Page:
Last summer, Des Moines Community Playhouse, a community theater in Des Moines, Iowa, did something they had never done before – a main stage production of a musical running in repertory with a full-blown kids’ musical. The shows? HAIRSPRAY and a pilot production of HAIRSPRAY, JR. (score by Marc Shaiman and Scott Wittman (SMASH), book by Thomas Meehan and Mark O’Donnell). Director of Education and Youth Programming at the Playhouse, Kathy Pingel, said “this had every potential to be the biggest disaster on the face of the Earth,” because “the first time you do something, you don’t have that tradition of knowing what works and what doesn’t,” but instead of being a disaster it was one of the most successful programming decisions the theater has ever made, and one they plan to repeat many times in the future.
Ms. Pingel highly recommends the experience to other groups and she recently shared some of the keys to Des Moines Community Playhouse’s success story with MTI Marquee.
A huge component of making this project work was the mentorship program that took place between the mainstage and the Jr. productions. By sharing creative and physical resources, the two shows were able to enhance each other and the kids benefitted from working with members of the adult company in a variety of ways. For example, the assistant director for HAIRSPRAY, a college student, was the director of HAIRSPRAY, JR. Assisting on the mainstage show allowed him to learn the ins and outs of the piece (and the set), and he brought that knowledge to the Jr. production. Additionally, some of the high school students had ensemble roles in HAIRSPRAY and then played leading parts in HAIRSPRAY, JR. Having already gone through the rehearsal process for the mainstage show meant they already knew the choreography, so they could help teach it to their fellow actors in the Jr. production. HAIRSPRAY’s costume designer helped guide the students as they made their own costumes for the Jr. show, teaching them about budgeting and shopping, as well as letting them use her leftovers. Whether the mainstage cast was actually working with the kids to help them improve their performances, or just coming by to appreciate what the kids were doing, the crossover between the two productions created a sense of community that was invaluable for both shows.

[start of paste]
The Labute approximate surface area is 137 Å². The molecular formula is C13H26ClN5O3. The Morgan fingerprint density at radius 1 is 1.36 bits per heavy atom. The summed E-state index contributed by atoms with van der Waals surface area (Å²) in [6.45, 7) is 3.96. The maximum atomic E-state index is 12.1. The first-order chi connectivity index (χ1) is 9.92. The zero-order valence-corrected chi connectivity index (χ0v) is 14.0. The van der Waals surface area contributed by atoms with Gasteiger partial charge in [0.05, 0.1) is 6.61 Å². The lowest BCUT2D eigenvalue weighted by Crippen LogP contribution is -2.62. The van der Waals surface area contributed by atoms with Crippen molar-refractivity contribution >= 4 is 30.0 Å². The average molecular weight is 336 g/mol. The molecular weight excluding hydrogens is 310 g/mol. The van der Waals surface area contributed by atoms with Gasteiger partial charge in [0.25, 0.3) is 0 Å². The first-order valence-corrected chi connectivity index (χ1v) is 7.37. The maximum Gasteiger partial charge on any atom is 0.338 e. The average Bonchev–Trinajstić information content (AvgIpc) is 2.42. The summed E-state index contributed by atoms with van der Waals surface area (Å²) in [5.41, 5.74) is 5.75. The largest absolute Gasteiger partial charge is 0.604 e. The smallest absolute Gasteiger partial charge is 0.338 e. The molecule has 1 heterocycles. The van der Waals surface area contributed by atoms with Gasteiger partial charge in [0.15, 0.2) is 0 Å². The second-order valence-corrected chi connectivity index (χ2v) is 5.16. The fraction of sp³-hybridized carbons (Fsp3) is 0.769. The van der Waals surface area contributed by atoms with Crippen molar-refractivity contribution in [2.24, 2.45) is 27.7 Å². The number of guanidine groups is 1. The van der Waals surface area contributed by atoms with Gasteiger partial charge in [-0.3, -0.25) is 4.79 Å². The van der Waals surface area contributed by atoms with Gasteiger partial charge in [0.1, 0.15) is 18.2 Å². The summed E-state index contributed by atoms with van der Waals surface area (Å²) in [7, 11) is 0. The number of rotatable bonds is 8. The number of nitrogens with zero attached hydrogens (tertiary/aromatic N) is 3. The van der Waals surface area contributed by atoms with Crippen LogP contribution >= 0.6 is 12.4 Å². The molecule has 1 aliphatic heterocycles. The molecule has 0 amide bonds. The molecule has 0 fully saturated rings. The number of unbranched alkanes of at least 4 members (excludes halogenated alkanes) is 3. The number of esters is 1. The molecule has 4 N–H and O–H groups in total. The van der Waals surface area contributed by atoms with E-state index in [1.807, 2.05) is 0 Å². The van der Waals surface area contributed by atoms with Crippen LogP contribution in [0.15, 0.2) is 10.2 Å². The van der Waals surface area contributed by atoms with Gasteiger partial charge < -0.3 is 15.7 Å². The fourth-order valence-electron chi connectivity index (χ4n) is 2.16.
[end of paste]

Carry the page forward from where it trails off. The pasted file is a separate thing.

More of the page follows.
One concern Ms. Pingel had going into the production was diversity. A major plot point in HAIRSPRAY (JR. and full-length) is the integration of a Baltimore television program, and as Ms. Pingel put it:
“[In] Iowa…we struggle with what to do to make our population more diverse. Theater tends to be, in this area of the country, kind of a white bread operation and I was not going to be the first production of HAIRPSRAY, JR. in the Midwest and look all white, I just wasn’t going to do that.”